He sat still like a stubborn child not wanting to go to school. I was amused. I instructed him to lie down. He did as I said. I removed his towel and began to disrobe. I didn’t look at him while I did, I didn’t want to know where his eyes were, whether they were watching me or continuing to burn a hole into the ceiling. I stood naked and grabbed a condom from the counter. I put it in my mouth and hopped onto the table.
He was thoroughly satisfied and perhaps even slightly overwhelmed.

Judge Judy had long passed by the time his appointment ended. I decided that I would rule against the defendant since she pawned something that didn’t belong to her. The Austrian seemed much calmer and began to chat as he dressed. Not since the homosexual had I accepted such banter from a customer. Either they left as abruptly as possible or I quickly escorted them out. But I admit I felt endeared to him and really wanted to know how the hell he ended up in America, in Oklahoma City, in my massage parlor. He was very straightforward with his answers and I didn’t get the feeling he was inventing anything though the things he described seemed so unreal to me, that a person could get paid to do what he does and have the privilege of being flown around the world. He was quite modest about his occupation and seemed as if he couldn’t believe he was getting paid for his services either. He found America so interesting. He reminded me of a little boy.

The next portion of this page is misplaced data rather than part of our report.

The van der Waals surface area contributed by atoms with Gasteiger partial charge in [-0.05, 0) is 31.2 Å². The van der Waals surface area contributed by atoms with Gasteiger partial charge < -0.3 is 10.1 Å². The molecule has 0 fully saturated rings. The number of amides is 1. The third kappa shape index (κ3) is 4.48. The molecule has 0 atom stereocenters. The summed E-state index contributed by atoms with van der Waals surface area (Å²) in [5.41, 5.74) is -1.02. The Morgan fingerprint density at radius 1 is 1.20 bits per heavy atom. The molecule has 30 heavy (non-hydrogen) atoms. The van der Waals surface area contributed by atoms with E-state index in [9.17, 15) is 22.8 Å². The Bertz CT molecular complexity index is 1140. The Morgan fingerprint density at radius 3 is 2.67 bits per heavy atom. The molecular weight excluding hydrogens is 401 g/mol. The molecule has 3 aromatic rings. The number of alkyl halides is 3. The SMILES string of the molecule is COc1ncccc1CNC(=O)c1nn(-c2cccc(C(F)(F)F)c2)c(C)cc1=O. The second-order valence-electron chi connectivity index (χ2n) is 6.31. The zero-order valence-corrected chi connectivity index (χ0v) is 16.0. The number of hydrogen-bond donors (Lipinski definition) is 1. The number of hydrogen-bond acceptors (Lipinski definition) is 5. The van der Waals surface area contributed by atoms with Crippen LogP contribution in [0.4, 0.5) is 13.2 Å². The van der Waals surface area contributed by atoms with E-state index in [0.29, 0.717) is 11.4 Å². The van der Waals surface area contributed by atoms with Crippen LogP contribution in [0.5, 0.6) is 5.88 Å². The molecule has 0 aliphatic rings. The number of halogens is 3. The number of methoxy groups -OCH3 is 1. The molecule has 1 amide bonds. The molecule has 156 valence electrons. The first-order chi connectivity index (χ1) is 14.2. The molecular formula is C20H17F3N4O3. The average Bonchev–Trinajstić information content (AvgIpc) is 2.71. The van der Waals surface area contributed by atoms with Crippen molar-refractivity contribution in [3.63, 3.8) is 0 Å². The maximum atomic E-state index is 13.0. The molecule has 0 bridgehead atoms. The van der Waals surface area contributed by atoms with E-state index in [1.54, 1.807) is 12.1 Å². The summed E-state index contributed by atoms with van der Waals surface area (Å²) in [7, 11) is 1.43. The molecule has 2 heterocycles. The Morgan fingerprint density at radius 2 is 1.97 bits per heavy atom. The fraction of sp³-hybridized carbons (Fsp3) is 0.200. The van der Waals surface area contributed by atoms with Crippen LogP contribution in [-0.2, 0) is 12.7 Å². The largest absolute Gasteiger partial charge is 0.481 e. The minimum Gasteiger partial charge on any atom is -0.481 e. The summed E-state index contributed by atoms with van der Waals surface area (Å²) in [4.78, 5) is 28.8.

He wished me luck before leaving. I asked him to send a post card from New York City. After he left I took a quick shower and switched on the local news. They presented a small story about the band he was traveling with. It was probably old footage from months ago because the Austrian briefly appeared with longer hair, the way I imagined a European man ought to look. I laughed then felt relieved. I laughed at seeing another customer on TV but felt relieved to see this one with eyes full of life and curiosity, even if it was from a few months ago. I hoped he wouldn’t wind up dead on the news but I wasn’t too worried. He seemed to be in good hands—no pun intended.